Mickelson argued this week that the advent of the FedExCup playoffs, in 2007, has contributed to the Americans’ better results in the biennial matches. Save for the disastrous blowout in 2014 at Gleneagles, the Americans have either won or been locked in a tight match with the Europeans.
“I think the FedExCup is a big asset for us,” Mickelson said. “In the past, we’ve had six weeks off in between our last competition and the Ryder Cup. This year, although we might be tired, we might have had a long stretch, our games are much sharper because of our consistent play week-in and week-out heading into this event.”
When presented with Mickelson’s theory, Justin Rose, the new FedExCup champion, countered by saying that the Europeans are the fresher team this week – and that could be more important during such a stressful event.
Seventeen of the 24 players here were in East Lake for the Tour Championship, meaning they not only played the minimum number of events for PGA Tour membership, but also played in at least three of the four playoff events.
Some of the European players, however, have remained loyal to their home tour and taken more time off. Henrik Stenson missed a few events to rest his ailing elbow. Sergio Garcia didn’t play for four weeks. And even Rose has adjusted his schedule during the latter part of the season, to make sure that he was as fresh as possible for the Ryder Cup. That meant skipping the pro-am in Boston and flying in on Thursday night, on the eve of the tournament, and reducing his number of practice rounds.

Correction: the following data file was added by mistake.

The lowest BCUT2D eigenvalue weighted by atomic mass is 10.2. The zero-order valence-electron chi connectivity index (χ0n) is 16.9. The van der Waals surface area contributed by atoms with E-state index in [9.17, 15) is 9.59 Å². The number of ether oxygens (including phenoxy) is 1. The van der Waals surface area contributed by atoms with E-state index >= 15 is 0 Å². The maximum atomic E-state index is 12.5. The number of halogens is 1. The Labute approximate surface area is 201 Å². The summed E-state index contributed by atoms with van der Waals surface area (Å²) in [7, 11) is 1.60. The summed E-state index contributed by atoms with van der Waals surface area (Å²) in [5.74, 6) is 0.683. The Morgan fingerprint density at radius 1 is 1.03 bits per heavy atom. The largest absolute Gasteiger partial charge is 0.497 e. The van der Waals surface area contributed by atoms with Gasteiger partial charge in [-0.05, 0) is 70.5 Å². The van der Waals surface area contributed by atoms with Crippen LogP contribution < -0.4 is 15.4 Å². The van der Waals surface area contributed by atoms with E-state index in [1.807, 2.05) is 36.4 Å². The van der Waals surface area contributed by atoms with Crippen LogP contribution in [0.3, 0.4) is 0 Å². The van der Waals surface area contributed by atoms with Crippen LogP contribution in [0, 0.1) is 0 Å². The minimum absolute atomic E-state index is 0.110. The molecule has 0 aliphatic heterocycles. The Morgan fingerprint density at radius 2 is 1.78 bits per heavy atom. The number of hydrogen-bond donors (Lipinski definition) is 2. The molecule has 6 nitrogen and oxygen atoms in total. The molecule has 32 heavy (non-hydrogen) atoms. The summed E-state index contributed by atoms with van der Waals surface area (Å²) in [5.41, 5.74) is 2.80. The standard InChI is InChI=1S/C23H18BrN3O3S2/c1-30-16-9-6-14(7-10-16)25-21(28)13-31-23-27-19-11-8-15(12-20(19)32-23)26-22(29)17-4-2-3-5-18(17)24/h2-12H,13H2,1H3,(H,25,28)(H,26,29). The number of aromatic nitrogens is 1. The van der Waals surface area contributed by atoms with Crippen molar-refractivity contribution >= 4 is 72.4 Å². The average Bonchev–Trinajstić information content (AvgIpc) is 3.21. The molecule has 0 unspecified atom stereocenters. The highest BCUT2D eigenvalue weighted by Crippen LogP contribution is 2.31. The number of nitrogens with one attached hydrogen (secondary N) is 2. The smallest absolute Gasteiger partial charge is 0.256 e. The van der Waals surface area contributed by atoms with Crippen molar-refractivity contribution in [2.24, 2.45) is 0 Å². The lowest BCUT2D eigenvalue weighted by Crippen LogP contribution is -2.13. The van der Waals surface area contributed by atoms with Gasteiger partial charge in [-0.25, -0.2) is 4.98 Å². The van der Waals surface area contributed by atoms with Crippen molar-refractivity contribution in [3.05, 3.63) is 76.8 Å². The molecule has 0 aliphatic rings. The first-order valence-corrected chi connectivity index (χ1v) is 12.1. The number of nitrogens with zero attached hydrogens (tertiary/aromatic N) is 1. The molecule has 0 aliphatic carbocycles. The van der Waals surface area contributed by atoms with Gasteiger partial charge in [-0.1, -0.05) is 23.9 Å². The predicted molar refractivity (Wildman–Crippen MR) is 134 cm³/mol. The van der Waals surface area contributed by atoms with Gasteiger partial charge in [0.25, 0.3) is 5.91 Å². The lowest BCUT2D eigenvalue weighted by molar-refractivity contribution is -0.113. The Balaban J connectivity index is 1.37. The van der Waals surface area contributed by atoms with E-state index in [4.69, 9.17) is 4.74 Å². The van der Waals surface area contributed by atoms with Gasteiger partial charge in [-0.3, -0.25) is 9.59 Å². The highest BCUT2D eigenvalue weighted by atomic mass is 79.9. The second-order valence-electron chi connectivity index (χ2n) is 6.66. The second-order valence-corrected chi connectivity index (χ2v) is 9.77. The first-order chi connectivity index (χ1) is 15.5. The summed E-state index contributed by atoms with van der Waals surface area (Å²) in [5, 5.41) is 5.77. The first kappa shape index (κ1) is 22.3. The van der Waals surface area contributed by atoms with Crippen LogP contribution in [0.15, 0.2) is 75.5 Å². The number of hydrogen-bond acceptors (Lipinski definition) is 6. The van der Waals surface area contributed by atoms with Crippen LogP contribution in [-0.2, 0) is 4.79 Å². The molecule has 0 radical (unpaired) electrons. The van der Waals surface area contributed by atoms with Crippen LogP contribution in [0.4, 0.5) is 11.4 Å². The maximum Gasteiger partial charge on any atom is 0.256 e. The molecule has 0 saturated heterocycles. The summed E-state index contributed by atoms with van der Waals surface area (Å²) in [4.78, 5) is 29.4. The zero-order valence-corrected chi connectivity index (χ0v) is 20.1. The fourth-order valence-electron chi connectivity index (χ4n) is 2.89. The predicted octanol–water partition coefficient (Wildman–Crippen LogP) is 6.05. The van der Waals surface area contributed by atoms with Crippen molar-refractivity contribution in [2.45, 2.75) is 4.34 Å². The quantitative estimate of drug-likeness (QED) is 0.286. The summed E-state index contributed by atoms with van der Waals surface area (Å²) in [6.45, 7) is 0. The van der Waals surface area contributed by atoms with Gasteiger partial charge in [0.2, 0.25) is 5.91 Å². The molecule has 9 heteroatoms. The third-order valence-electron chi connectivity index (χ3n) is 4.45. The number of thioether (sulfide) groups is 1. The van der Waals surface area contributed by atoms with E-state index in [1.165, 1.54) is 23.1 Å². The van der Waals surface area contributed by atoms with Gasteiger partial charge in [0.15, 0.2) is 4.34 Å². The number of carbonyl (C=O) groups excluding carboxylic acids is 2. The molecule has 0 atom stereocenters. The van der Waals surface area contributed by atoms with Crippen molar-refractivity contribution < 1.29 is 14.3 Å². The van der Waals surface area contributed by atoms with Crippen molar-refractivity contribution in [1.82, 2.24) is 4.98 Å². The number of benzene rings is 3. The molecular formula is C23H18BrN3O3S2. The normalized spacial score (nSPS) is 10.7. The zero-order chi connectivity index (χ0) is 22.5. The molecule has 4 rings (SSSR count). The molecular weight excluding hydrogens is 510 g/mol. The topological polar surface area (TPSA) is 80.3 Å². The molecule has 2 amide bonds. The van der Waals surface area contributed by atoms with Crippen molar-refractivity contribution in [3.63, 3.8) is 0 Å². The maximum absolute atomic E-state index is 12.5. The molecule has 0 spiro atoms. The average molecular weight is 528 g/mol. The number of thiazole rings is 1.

“It’s interesting,” Rose said. “They might feel like they are playing their way in and our guys are going to have a bit of gas in the tank. We’ll have to evaluate it on Sunday, but I’m hoping our strategy is going to be the one that pays off in the long run.”
Rose hoping for FedEx/Ryder Cup party on Sunday
SAINT-QUENTIN-EN-YVELINES, France – Justin Rose is hoping for the biggest party of all on Sunday night.
With the quick turnaround with the Ryder Cup, the newly crowned FedExCup champion hasn’t had much time to celebrate his season-long title that he earned Sunday at the Tour Championship.
“The FedExCup, for me, it finished on the plane,” Rose said Wednesday. “I enjoyed the plane ride over, but once I landed in Paris, I was one of 12 guys. I didn’t want it to carry over into this week. This week is about another job to do.”
Rose said his Ryder Cup teammates have resorted to the usual tactics – “Apparently all the drinks are on my tab this week,” he joked – but just as Team USA may have used a boost with Tiger Woods winning, the Europeans can take confidence in having the FedExCup champion on their side.
As for any premature celebrations, Rose said: “I can shelve that for another week or so. I will certainly enjoy it. It’s kind of a season-long title that you really want to enjoy. But I’d like to maybe start that party on Sunday night and here for the right reasons, because of this week.”
Even as youngest Euro, Rahm has no trouble fitting in
SAINT-QUENTIN-EN-YVELINES, France – Many times Ryder Cup rookies are seen but not heard, blending into the background while the veterans lead.
Jon Rahm is not one of those rookies.